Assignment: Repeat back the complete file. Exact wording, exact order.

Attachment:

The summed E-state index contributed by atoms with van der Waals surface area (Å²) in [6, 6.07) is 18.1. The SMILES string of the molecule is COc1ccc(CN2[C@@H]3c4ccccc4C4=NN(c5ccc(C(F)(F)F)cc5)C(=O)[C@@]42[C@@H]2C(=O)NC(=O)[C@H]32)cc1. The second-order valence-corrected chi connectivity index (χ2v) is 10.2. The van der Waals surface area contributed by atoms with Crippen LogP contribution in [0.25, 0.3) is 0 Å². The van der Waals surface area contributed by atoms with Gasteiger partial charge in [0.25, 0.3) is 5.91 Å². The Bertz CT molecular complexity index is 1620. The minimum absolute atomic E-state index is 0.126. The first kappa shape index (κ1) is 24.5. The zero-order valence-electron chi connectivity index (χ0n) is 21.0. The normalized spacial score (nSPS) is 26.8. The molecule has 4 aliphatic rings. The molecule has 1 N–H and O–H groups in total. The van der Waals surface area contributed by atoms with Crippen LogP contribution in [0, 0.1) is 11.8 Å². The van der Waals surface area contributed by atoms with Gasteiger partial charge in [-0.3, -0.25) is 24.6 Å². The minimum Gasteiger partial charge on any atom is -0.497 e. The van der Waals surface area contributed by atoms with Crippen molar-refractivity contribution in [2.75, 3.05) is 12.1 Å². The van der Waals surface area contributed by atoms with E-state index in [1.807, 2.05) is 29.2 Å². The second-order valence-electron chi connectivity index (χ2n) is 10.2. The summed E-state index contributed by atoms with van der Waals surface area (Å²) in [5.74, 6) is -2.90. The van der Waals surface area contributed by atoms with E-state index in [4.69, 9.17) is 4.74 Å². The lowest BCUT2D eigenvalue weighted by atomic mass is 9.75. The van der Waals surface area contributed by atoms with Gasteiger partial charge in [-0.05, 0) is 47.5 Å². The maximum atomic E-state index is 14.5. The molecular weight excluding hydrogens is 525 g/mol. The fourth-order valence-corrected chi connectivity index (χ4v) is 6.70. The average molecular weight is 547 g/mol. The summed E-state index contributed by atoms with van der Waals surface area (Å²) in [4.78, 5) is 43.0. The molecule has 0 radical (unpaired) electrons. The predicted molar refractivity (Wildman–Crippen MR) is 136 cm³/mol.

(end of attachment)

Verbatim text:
The summed E-state index contributed by atoms with van der Waals surface area (Å²) in [6, 6.07) is 18.1. The SMILES string of the molecule is COc1ccc(CN2[C@@H]3c4ccccc4C4=NN(c5ccc(C(F)(F)F)cc5)C(=O)[C@@]42[C@@H]2C(=O)NC(=O)[C@H]32)cc1. The second-order valence-corrected chi connectivity index (χ2v) is 10.2. The van der Waals surface area contributed by atoms with Crippen LogP contribution in [0.25, 0.3) is 0 Å². The van der Waals surface area contributed by atoms with Gasteiger partial charge in [0.25, 0.3) is 5.91 Å². The Bertz CT molecular complexity index is 1620. The minimum absolute atomic E-state index is 0.126. The first kappa shape index (κ1) is 24.5. The zero-order valence-electron chi connectivity index (χ0n) is 21.0. The normalized spacial score (nSPS) is 26.8. The molecule has 4 aliphatic rings. The molecule has 1 N–H and O–H groups in total. The van der Waals surface area contributed by atoms with Crippen LogP contribution in [0, 0.1) is 11.8 Å². The van der Waals surface area contributed by atoms with Gasteiger partial charge in [-0.3, -0.25) is 24.6 Å². The minimum Gasteiger partial charge on any atom is -0.497 e. The van der Waals surface area contributed by atoms with Crippen molar-refractivity contribution in [2.75, 3.05) is 12.1 Å². The van der Waals surface area contributed by atoms with E-state index in [1.807, 2.05) is 29.2 Å². The second-order valence-electron chi connectivity index (χ2n) is 10.2. The summed E-state index contributed by atoms with van der Waals surface area (Å²) in [5.74, 6) is -2.90. The van der Waals surface area contributed by atoms with E-state index in [4.69, 9.17) is 4.74 Å². The lowest BCUT2D eigenvalue weighted by atomic mass is 9.75. The van der Waals surface area contributed by atoms with Gasteiger partial charge in [-0.05, 0) is 47.5 Å². The maximum atomic E-state index is 14.5. The molecular weight excluding hydrogens is 525 g/mol. The fourth-order valence-corrected chi connectivity index (χ4v) is 6.70. The average molecular weight is 547 g/mol. The summed E-state index contributed by atoms with van der Waals surface area (Å²) in [4.78, 5) is 43.0. The molecule has 0 radical (unpaired) electrons. The predicted molar refractivity (Wildman–Crippen MR) is 136 cm³/mol.